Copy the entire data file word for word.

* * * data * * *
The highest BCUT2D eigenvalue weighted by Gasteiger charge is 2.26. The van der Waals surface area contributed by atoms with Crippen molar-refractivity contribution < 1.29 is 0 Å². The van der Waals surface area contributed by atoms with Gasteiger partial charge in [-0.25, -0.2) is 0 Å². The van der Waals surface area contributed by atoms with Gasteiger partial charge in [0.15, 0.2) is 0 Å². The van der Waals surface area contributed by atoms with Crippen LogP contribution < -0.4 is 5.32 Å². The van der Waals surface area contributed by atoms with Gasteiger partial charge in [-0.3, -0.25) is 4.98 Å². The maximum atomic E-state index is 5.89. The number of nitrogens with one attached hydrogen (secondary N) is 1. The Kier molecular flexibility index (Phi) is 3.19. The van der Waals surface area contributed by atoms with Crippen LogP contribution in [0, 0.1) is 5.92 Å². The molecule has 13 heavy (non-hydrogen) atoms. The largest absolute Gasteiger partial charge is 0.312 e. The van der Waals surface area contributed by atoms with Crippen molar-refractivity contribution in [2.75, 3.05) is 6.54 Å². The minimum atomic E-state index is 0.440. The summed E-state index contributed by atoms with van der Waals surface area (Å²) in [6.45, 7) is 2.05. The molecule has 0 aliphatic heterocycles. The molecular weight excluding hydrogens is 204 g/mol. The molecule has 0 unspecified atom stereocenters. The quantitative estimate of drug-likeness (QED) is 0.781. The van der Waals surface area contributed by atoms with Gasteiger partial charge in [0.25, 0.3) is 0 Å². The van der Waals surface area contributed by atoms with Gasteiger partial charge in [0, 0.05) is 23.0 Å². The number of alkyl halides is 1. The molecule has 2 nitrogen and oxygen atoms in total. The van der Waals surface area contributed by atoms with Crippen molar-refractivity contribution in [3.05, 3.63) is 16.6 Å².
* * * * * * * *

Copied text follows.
The highest BCUT2D eigenvalue weighted by Gasteiger charge is 2.26. The van der Waals surface area contributed by atoms with Crippen molar-refractivity contribution < 1.29 is 0 Å². The van der Waals surface area contributed by atoms with Gasteiger partial charge in [-0.25, -0.2) is 0 Å². The van der Waals surface area contributed by atoms with Gasteiger partial charge in [0.15, 0.2) is 0 Å². The van der Waals surface area contributed by atoms with Crippen LogP contribution < -0.4 is 5.32 Å². The van der Waals surface area contributed by atoms with Gasteiger partial charge in [-0.3, -0.25) is 4.98 Å². The maximum atomic E-state index is 5.89. The number of nitrogens with one attached hydrogen (secondary N) is 1. The Kier molecular flexibility index (Phi) is 3.19. The van der Waals surface area contributed by atoms with Crippen LogP contribution in [0, 0.1) is 5.92 Å². The molecule has 13 heavy (non-hydrogen) atoms. The largest absolute Gasteiger partial charge is 0.312 e. The van der Waals surface area contributed by atoms with Crippen molar-refractivity contribution in [2.75, 3.05) is 6.54 Å². The minimum atomic E-state index is 0.440. The summed E-state index contributed by atoms with van der Waals surface area (Å²) in [6.45, 7) is 2.05. The molecule has 0 aliphatic heterocycles. The molecular weight excluding hydrogens is 204 g/mol. The molecule has 0 unspecified atom stereocenters. The quantitative estimate of drug-likeness (QED) is 0.781. The van der Waals surface area contributed by atoms with Gasteiger partial charge in [0.25, 0.3) is 0 Å². The van der Waals surface area contributed by atoms with Gasteiger partial charge in [0, 0.05) is 23.0 Å². The number of alkyl halides is 1. The molecule has 2 nitrogen and oxygen atoms in total. The van der Waals surface area contributed by atoms with Crippen molar-refractivity contribution in [3.05, 3.63) is 16.6 Å².